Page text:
For me personally, it meant that the course was much less crowded right out of the corral and there was a lot less swerving around and passing of people involved this time. For friends that had planned to run together but were signed up for different distances, this might have been a huge bummer.
The other big change was that the 1st half marathon was re-routed and we didn’t run over the Golden Gate Bridge anymore. That was a big disappointment and they literally announced this change a couple of weeks before the race. There was the option to upgrade to the full marathon (which was still going over the bridge – but I mean, who can just sign up for the full marathon if they trained for a half?) or defer your race entry, but I still think that was a shitty move on such short notice. In the end, it wasn’t a deal-breaker for me (since I had the experience of running the bridge last year), but I wish they had announced this earlier.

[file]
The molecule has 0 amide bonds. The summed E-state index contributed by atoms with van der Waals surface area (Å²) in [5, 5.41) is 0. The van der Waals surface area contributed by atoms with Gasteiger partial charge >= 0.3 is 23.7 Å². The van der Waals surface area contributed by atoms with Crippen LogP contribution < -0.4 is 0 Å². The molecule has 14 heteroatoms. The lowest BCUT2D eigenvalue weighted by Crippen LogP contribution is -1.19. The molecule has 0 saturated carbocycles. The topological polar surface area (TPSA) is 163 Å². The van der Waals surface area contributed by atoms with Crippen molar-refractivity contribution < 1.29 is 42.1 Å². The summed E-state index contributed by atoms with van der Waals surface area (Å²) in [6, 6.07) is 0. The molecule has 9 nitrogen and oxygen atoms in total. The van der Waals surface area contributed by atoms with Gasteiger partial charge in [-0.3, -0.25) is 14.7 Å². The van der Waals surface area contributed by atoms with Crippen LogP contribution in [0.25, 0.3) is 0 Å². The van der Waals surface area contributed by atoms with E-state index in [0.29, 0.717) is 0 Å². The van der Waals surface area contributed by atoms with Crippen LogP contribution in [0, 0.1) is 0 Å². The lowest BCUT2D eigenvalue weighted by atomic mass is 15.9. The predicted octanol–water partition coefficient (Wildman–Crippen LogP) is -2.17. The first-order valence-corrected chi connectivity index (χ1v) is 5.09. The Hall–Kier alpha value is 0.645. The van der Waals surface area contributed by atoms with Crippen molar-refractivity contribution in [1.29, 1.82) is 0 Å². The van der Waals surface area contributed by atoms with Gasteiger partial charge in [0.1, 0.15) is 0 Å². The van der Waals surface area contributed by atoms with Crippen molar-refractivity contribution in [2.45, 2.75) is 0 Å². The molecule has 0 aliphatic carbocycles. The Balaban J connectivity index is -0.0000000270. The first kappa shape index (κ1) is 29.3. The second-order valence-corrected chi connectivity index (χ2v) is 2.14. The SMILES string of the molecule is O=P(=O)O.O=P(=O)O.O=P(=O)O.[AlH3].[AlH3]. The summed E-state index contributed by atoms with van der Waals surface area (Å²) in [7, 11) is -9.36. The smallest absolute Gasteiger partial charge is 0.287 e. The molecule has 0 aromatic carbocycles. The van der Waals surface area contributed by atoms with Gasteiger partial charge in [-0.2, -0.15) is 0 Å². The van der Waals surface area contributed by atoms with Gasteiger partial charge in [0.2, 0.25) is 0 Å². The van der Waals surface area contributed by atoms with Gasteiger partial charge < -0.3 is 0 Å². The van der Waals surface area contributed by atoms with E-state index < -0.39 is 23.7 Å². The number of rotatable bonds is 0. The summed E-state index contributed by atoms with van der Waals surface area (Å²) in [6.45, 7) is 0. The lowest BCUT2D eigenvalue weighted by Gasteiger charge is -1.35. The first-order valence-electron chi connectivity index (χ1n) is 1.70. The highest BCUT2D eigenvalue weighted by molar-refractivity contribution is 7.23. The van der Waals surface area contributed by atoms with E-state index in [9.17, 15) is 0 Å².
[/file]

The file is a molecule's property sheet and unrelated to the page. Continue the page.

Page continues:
Still, you really can’t beat the race course through this awesome city. The 1st half marathon took us from Embarcadero along the piers to Fisherman’s Wharf, through Fort Mason and the Marina, along Crissy Field, under the Golden Gate Bridge, and through the Presidio and Golden Gate Park, and I would run this race again anytime.
I collected my medal, some snacks and – wrapped in my race blanket (it’s amazing how fast you cool down and start shivering after a race, or is it just me?) – made my way over to the bus shuttles that took us back to the Embarcadero marathon (and 2nd half marathon) finish line and to the race festival.
I walked around a little bit, got my finisher beer, and took some more pictures. I had time to go back to the hotel, take a shower, and get some brunch at Mo’z Cafe before catching BART back to Richmond and Amtrak back to Sacramento.
I really had a fantastic weekend and wouldn’t mind doing this again next year!
Have you been to San Francisco? Wanna join me next year?